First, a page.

The Legend of Dream Catchers
Traditionally, the Ojibwe construct dream catchers or “dreamcatchers” by stringing sinew strands in a web around a small round or tear-shaped frame of willow. In a way, it is roughly similar to their method for making snowshoe webbing. The resulting dream catcher, hung above the bed, is used as a charm to protect sleeping people, usually children, from nightmares.
Dream interpretation has directly influenced Native American cultural and spiritual beliefs for centuries. American Indians believe dreams influence the conscious soul of the dreamer, often acting as a means for change in personality traits such as confidence, maturity, kindness, and loyalty. The Ojibwe people have a legend about the origin of the dream catcher. Storytellers speak of the Spider Woman, known as Asibikaashi. She took care of the children and the people on the land. Eventually, the Ojibwe Nation spread to the corners of North America and it became difficult for Asibikaashi to reach all of the children. So the mothers and grandmothers would weave magical webs for the children, using willow hoops and sinew, or cordage made from plants. The dream catchers would filter out all bad dreams and only allow good thoughts to enter our mind. Once the sun rises, all bad dreams would just disappear.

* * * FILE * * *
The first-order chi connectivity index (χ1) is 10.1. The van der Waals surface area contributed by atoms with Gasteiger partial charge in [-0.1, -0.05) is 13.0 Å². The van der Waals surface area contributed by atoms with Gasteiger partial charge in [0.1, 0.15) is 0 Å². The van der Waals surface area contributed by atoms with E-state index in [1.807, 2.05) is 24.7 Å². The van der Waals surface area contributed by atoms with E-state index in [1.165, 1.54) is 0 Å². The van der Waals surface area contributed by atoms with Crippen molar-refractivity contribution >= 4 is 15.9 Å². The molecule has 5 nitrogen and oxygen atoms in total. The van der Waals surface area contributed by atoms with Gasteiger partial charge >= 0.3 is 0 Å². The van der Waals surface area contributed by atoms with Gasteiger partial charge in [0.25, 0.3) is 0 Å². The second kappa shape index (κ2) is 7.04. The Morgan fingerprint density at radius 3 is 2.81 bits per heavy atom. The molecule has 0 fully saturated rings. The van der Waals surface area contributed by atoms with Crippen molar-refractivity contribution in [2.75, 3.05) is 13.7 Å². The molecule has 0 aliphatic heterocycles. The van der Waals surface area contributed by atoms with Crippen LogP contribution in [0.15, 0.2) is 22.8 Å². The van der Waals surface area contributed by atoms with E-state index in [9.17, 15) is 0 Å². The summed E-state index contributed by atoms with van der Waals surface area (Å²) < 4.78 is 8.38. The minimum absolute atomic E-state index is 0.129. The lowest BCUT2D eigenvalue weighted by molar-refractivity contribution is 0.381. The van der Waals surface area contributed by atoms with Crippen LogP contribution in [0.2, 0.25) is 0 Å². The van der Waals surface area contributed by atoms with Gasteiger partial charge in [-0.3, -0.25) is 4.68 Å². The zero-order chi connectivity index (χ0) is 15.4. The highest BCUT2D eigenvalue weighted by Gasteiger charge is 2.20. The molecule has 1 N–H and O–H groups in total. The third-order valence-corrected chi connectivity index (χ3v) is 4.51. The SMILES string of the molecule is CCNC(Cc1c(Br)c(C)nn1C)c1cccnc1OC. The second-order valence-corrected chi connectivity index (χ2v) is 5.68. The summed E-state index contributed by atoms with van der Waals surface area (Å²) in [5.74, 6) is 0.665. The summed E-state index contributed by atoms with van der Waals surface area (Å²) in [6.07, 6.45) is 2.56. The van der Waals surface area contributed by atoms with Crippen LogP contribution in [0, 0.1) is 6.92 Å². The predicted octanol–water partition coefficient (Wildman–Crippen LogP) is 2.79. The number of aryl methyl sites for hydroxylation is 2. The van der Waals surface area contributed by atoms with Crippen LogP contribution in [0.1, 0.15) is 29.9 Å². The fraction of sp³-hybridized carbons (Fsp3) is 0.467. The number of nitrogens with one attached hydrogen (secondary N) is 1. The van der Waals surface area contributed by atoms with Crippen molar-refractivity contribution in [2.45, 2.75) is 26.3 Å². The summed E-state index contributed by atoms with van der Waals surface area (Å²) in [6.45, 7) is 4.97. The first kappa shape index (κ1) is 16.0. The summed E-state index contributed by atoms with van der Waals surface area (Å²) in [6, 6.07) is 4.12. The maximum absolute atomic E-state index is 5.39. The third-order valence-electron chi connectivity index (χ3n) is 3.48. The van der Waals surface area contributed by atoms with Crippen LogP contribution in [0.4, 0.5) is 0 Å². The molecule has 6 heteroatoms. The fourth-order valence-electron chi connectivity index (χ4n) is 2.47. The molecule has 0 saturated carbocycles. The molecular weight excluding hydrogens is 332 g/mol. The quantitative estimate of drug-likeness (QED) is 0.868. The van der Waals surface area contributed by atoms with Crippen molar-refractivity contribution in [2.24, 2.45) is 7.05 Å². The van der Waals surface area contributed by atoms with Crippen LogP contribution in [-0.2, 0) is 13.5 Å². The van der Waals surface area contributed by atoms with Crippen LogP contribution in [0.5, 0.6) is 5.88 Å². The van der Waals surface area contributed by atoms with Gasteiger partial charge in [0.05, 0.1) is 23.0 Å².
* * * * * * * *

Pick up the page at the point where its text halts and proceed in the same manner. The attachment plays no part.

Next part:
During the pan-Indian movement in the 60’s and 70’s, Ojibwe dream catchers started to get popular in other Native American tribes, even those in disparate places like the Cherokee, Lakota, and Navajo. So dream catchers aren’t traditional in most Indian cultures, per se, but they’re sort of neo-traditional, like fry bread.
Make your own Dream Catcher!
The Wandering Bull has everything you need to make your own. A metal ring can also be used as the frame, wrapped in leather lacing, strung like a web with sinew. Add feathers and beads for decoration. We also sell Dreamcatcher Kits, which are popular with children and adults alike.